Operating on a makeshift navigation system and performing an extra mission assigned on the fly, NASA’s Deep Space 1 probe (DS1) has executed a stunning rendezvous with a comet.
The probe passed within 2,200 kilometers of Comet Borrelly’s frozen nucleus and through the comet’s coma of dust and gas. During the fly-by, DS1 captured black-and-white and infrared images of the nucleus as well as data about ions and other particles that radiate from it.
The Sept. 22 encounter occurred between the orbital paths of Earth and Mars, just days after Borrelly reached the point in its 6.9-year orbit closest to the sun. The only other probe that’s photographed a comet’s nucleus is the European Space Agency’s probe Giotto, which encountered Comet Halley in 1986.
Data from DS1’s encounter hint at some surprises. The center of Borrelly’s envelope of ions is offset from the nucleus by about 7,000 km. This unexpected finding, supported by visual images, indicates that the fissures spewing jets of ionized gas are clustered on one side of the comet’s nucleus, says David T. Young, a mission scientist.
The encounter also confirms some assumptions. Harold A. Weaver, a comet specialist at Johns Hopkins University in Baltimore, is pleased by images showing that the nucleus is 8 km long and 4 km wide. Using data from the Hubble Space Telescope of Borrelly’s brightness, he had predicted those dimensions, but nailing them down “takes a spacecraft flying through the coma,” he says.
Comet Borrelly wasn’t on the itinerary when scientists at NASA’s Jet Propulsion Laboratory in Pasadena, Calif., launched DS1 in October 1998. The probe completed its primary mission–testing its payload of a dozen experimental technologies, including an ion-propulsion engine–in September 1999. That’s when the team decided to go after Borrelly.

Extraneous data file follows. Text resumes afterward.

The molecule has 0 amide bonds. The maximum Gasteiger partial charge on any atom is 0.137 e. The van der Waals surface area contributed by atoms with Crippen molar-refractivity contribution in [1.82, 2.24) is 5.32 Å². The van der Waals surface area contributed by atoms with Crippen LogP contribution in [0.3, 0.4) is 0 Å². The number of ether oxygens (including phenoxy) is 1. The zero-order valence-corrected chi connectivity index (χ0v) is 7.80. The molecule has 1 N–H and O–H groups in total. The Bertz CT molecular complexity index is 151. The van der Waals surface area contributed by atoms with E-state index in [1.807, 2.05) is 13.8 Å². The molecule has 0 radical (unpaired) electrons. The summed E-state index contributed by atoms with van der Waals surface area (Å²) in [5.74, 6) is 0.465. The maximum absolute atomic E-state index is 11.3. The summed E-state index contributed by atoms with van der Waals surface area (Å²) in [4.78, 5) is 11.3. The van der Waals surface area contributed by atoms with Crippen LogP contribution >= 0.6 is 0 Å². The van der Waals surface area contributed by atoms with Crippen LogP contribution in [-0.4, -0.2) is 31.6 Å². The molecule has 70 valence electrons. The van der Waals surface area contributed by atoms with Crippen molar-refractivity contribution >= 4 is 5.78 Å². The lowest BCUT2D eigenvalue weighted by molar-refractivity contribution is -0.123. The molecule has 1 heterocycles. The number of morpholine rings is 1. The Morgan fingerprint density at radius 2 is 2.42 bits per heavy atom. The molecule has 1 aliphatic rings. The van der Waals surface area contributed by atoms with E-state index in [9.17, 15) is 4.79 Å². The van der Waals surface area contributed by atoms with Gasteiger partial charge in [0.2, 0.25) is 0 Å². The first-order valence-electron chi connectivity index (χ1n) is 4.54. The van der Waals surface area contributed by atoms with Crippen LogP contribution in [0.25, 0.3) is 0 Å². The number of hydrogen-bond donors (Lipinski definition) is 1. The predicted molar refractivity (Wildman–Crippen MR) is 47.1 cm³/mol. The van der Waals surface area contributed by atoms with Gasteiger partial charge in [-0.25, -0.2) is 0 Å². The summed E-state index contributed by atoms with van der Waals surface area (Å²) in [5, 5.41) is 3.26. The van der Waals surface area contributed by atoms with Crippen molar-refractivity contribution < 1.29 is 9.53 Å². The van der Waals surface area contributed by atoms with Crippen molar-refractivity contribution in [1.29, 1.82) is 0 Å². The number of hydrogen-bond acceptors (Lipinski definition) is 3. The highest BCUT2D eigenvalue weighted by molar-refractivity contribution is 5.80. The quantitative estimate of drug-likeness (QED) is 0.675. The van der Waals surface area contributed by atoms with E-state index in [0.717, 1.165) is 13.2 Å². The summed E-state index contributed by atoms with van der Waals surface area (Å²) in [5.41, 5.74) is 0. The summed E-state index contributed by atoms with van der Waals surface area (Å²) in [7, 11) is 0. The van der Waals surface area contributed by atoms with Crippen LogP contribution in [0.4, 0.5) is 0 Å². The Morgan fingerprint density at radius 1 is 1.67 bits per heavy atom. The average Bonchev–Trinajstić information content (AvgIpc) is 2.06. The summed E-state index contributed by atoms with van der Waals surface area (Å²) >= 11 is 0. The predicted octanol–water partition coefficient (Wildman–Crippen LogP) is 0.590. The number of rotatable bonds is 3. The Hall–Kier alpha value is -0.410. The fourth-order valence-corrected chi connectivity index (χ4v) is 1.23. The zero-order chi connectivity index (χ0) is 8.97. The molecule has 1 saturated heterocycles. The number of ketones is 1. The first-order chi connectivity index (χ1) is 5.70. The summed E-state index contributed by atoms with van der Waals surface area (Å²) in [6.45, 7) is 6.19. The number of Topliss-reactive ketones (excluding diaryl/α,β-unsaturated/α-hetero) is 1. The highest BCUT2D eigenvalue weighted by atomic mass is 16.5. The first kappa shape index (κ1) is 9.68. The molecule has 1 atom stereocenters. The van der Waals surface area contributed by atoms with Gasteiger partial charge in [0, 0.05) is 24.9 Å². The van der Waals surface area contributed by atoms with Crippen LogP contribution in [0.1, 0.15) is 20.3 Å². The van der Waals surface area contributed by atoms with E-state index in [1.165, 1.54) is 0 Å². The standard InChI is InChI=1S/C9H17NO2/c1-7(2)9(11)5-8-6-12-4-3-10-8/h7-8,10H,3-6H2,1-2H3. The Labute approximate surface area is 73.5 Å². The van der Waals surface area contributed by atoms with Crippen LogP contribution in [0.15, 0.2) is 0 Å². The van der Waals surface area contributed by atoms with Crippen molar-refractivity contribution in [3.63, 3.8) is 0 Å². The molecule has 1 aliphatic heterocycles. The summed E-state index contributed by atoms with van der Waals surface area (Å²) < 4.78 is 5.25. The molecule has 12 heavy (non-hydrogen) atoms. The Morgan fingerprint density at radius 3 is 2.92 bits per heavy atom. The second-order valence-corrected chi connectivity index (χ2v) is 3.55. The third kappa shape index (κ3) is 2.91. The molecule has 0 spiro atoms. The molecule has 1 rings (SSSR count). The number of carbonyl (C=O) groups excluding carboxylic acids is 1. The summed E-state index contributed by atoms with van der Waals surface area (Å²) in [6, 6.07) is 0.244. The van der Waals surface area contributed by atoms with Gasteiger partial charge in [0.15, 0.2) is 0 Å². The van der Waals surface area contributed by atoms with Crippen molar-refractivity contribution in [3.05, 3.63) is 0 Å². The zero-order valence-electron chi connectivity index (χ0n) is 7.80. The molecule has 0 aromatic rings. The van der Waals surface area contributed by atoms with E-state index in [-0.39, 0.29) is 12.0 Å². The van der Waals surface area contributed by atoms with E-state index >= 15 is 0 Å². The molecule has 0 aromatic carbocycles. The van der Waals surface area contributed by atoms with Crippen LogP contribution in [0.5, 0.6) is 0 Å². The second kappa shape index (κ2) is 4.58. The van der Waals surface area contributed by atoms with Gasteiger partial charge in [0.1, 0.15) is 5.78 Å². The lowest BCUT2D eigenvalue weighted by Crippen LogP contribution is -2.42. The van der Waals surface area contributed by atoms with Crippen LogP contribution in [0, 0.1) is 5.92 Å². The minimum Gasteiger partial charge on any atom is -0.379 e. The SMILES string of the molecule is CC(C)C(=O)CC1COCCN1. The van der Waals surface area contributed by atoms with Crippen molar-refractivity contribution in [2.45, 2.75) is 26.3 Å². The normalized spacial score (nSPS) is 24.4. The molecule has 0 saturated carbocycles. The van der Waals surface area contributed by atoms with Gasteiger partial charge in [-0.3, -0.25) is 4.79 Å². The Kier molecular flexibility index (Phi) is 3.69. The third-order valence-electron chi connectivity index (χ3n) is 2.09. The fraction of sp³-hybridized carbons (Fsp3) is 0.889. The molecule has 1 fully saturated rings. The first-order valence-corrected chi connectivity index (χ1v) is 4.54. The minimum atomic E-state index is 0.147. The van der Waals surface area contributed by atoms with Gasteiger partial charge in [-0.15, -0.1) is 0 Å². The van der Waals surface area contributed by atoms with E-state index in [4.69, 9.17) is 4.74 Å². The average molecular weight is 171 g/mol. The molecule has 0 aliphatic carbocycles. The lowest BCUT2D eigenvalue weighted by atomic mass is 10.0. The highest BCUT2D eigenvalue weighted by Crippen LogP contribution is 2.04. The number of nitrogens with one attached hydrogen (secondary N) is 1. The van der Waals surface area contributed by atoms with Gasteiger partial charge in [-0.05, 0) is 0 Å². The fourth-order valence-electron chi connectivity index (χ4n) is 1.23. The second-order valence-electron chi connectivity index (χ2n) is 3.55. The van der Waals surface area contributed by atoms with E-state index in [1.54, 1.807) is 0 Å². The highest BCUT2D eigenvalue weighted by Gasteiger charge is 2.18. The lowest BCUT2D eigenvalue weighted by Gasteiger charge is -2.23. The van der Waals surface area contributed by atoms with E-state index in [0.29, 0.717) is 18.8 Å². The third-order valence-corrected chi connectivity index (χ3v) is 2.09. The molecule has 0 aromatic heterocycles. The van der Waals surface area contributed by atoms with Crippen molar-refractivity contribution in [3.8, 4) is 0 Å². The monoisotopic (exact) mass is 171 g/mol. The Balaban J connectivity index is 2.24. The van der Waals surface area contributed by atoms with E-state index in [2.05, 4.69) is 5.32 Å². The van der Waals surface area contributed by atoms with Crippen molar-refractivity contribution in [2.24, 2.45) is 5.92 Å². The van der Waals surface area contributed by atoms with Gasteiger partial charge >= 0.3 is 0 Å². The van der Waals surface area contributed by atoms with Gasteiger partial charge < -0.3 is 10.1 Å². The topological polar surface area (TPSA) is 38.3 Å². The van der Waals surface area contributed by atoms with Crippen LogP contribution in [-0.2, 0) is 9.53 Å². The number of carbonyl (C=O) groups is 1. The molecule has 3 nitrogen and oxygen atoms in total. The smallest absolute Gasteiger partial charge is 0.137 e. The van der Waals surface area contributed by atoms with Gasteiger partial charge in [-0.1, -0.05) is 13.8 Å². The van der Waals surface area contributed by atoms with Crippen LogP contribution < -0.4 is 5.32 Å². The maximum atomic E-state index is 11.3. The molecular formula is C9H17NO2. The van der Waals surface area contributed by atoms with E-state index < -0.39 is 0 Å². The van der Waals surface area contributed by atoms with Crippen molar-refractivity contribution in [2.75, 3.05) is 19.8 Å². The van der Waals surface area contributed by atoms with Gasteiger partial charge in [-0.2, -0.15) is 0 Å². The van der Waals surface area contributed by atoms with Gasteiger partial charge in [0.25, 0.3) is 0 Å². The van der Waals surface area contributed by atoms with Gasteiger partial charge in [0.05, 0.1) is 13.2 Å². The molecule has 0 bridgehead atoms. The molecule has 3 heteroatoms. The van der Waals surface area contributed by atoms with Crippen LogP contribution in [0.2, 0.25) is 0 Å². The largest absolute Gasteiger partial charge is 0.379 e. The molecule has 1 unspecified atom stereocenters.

Just months into the 2-year journey to the comet, however, DS1’s main navigational camera broke. Scientists managed to jury-rig another on-board camera to track stars, enabling the crippled probe to keep navigating. Still, they weren’t sure that DS1, built without a protective coating, could withstand the whizzing dust particles in the comet’s coma.
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The probe’s success bodes well for several upcoming missions to comets. Further data analysis will also help scientists know what to expect when navigating probes within the comas, says Joseph Veverka, an astronomer at Cornell University. Veverka and his team plan to usher a NASA probe called Contour past at least two comet nuclei after its launch in July 2002.